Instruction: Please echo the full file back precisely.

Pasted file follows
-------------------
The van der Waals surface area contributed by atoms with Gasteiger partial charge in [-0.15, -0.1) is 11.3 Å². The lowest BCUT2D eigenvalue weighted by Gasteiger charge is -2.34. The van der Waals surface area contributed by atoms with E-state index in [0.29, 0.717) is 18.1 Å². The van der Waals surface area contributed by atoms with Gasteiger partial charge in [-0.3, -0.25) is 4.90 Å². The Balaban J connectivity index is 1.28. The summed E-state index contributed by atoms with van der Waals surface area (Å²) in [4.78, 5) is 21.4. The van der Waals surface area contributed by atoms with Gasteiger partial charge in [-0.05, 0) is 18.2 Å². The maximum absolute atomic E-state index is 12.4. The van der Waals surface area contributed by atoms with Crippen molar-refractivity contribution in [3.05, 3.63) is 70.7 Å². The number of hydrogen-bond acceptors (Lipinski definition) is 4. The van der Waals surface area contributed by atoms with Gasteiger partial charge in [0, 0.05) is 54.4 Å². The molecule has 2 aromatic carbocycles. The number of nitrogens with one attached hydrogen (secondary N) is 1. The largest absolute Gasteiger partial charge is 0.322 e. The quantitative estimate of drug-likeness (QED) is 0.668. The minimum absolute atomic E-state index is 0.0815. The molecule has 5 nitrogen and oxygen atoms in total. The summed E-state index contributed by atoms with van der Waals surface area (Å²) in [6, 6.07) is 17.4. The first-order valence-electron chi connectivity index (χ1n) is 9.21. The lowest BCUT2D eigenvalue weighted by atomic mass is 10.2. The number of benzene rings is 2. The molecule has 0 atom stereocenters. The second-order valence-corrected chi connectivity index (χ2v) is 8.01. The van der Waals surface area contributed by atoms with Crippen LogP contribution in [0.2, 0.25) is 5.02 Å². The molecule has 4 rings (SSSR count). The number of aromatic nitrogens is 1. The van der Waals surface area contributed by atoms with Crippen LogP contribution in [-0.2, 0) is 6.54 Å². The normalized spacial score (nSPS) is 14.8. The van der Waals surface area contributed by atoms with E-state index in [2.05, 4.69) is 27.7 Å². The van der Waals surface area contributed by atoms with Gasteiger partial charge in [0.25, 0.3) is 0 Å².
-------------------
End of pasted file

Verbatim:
The van der Waals surface area contributed by atoms with Gasteiger partial charge in [-0.15, -0.1) is 11.3 Å². The lowest BCUT2D eigenvalue weighted by Gasteiger charge is -2.34. The van der Waals surface area contributed by atoms with E-state index in [0.29, 0.717) is 18.1 Å². The van der Waals surface area contributed by atoms with Gasteiger partial charge in [-0.3, -0.25) is 4.90 Å². The Balaban J connectivity index is 1.28. The summed E-state index contributed by atoms with van der Waals surface area (Å²) in [4.78, 5) is 21.4. The van der Waals surface area contributed by atoms with Gasteiger partial charge in [-0.05, 0) is 18.2 Å². The maximum absolute atomic E-state index is 12.4. The van der Waals surface area contributed by atoms with Crippen molar-refractivity contribution in [3.05, 3.63) is 70.7 Å². The number of hydrogen-bond acceptors (Lipinski definition) is 4. The van der Waals surface area contributed by atoms with Gasteiger partial charge in [0, 0.05) is 54.4 Å². The molecule has 2 aromatic carbocycles. The number of nitrogens with one attached hydrogen (secondary N) is 1. The largest absolute Gasteiger partial charge is 0.322 e. The quantitative estimate of drug-likeness (QED) is 0.668. The minimum absolute atomic E-state index is 0.0815. The molecule has 5 nitrogen and oxygen atoms in total. The summed E-state index contributed by atoms with van der Waals surface area (Å²) in [6, 6.07) is 17.4. The first-order valence-electron chi connectivity index (χ1n) is 9.21. The lowest BCUT2D eigenvalue weighted by atomic mass is 10.2. The number of benzene rings is 2. The molecule has 0 atom stereocenters. The second-order valence-corrected chi connectivity index (χ2v) is 8.01. The van der Waals surface area contributed by atoms with Crippen LogP contribution in [0.2, 0.25) is 5.02 Å². The molecule has 4 rings (SSSR count). The number of aromatic nitrogens is 1. The van der Waals surface area contributed by atoms with Crippen LogP contribution in [-0.2, 0) is 6.54 Å². The normalized spacial score (nSPS) is 14.8. The van der Waals surface area contributed by atoms with E-state index in [2.05, 4.69) is 27.7 Å². The van der Waals surface area contributed by atoms with Gasteiger partial charge in [0.25, 0.3) is 0 Å².